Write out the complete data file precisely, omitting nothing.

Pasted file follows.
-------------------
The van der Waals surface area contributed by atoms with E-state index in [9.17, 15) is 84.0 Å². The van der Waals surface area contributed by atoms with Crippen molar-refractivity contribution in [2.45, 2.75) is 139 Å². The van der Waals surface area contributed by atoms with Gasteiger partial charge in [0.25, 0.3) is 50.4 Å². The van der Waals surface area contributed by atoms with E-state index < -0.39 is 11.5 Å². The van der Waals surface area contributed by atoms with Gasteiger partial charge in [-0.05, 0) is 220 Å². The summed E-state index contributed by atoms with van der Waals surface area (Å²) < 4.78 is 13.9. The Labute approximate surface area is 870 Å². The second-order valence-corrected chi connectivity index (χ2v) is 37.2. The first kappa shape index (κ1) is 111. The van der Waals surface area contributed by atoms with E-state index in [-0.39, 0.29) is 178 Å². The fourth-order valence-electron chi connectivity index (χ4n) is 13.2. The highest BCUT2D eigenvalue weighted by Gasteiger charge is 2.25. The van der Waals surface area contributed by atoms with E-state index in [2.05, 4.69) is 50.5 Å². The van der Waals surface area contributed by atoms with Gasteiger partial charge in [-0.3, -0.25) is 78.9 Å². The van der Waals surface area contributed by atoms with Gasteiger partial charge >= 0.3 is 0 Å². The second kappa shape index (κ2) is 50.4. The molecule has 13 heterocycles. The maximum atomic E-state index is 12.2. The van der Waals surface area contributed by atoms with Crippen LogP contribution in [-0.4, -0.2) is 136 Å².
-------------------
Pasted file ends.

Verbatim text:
The van der Waals surface area contributed by atoms with E-state index in [9.17, 15) is 84.0 Å². The van der Waals surface area contributed by atoms with Crippen molar-refractivity contribution in [2.45, 2.75) is 139 Å². The van der Waals surface area contributed by atoms with Gasteiger partial charge in [0.25, 0.3) is 50.4 Å². The van der Waals surface area contributed by atoms with E-state index < -0.39 is 11.5 Å². The van der Waals surface area contributed by atoms with Gasteiger partial charge in [-0.05, 0) is 220 Å². The summed E-state index contributed by atoms with van der Waals surface area (Å²) < 4.78 is 13.9. The Labute approximate surface area is 870 Å². The second-order valence-corrected chi connectivity index (χ2v) is 37.2. The first kappa shape index (κ1) is 111. The van der Waals surface area contributed by atoms with E-state index in [-0.39, 0.29) is 178 Å². The fourth-order valence-electron chi connectivity index (χ4n) is 13.2. The highest BCUT2D eigenvalue weighted by Gasteiger charge is 2.25. The van der Waals surface area contributed by atoms with E-state index in [2.05, 4.69) is 50.5 Å². The van der Waals surface area contributed by atoms with Gasteiger partial charge in [-0.3, -0.25) is 78.9 Å². The van der Waals surface area contributed by atoms with Gasteiger partial charge >= 0.3 is 0 Å². The second kappa shape index (κ2) is 50.4. The molecule has 13 heterocycles. The maximum atomic E-state index is 12.2. The van der Waals surface area contributed by atoms with Crippen LogP contribution in [-0.4, -0.2) is 136 Å².